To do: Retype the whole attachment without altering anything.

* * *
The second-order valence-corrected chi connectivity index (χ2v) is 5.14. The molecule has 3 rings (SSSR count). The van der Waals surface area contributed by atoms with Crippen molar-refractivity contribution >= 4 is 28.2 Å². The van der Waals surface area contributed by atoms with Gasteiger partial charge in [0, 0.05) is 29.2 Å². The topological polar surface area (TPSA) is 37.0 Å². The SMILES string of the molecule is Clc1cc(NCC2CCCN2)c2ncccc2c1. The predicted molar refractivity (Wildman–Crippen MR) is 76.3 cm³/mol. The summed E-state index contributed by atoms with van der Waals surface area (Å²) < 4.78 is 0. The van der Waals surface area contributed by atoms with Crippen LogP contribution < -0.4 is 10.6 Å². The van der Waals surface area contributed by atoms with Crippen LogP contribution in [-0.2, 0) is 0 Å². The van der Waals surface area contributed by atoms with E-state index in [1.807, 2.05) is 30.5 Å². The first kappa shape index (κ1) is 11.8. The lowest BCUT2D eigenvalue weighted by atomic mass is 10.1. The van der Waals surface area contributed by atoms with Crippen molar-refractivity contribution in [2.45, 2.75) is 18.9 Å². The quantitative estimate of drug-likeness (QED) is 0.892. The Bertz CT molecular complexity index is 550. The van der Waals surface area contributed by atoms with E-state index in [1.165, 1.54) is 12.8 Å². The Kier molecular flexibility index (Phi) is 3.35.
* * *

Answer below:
The second-order valence-corrected chi connectivity index (χ2v) is 5.14. The molecule has 3 rings (SSSR count). The van der Waals surface area contributed by atoms with Crippen molar-refractivity contribution >= 4 is 28.2 Å². The van der Waals surface area contributed by atoms with Gasteiger partial charge in [0, 0.05) is 29.2 Å². The topological polar surface area (TPSA) is 37.0 Å². The SMILES string of the molecule is Clc1cc(NCC2CCCN2)c2ncccc2c1. The predicted molar refractivity (Wildman–Crippen MR) is 76.3 cm³/mol. The summed E-state index contributed by atoms with van der Waals surface area (Å²) < 4.78 is 0. The van der Waals surface area contributed by atoms with Crippen LogP contribution < -0.4 is 10.6 Å². The van der Waals surface area contributed by atoms with Crippen LogP contribution in [-0.2, 0) is 0 Å². The van der Waals surface area contributed by atoms with E-state index in [1.807, 2.05) is 30.5 Å². The first kappa shape index (κ1) is 11.8. The lowest BCUT2D eigenvalue weighted by atomic mass is 10.1. The van der Waals surface area contributed by atoms with Crippen molar-refractivity contribution in [2.45, 2.75) is 18.9 Å². The quantitative estimate of drug-likeness (QED) is 0.892. The Bertz CT molecular complexity index is 550. The van der Waals surface area contributed by atoms with E-state index in [1.165, 1.54) is 12.8 Å². The Kier molecular flexibility index (Phi) is 3.35.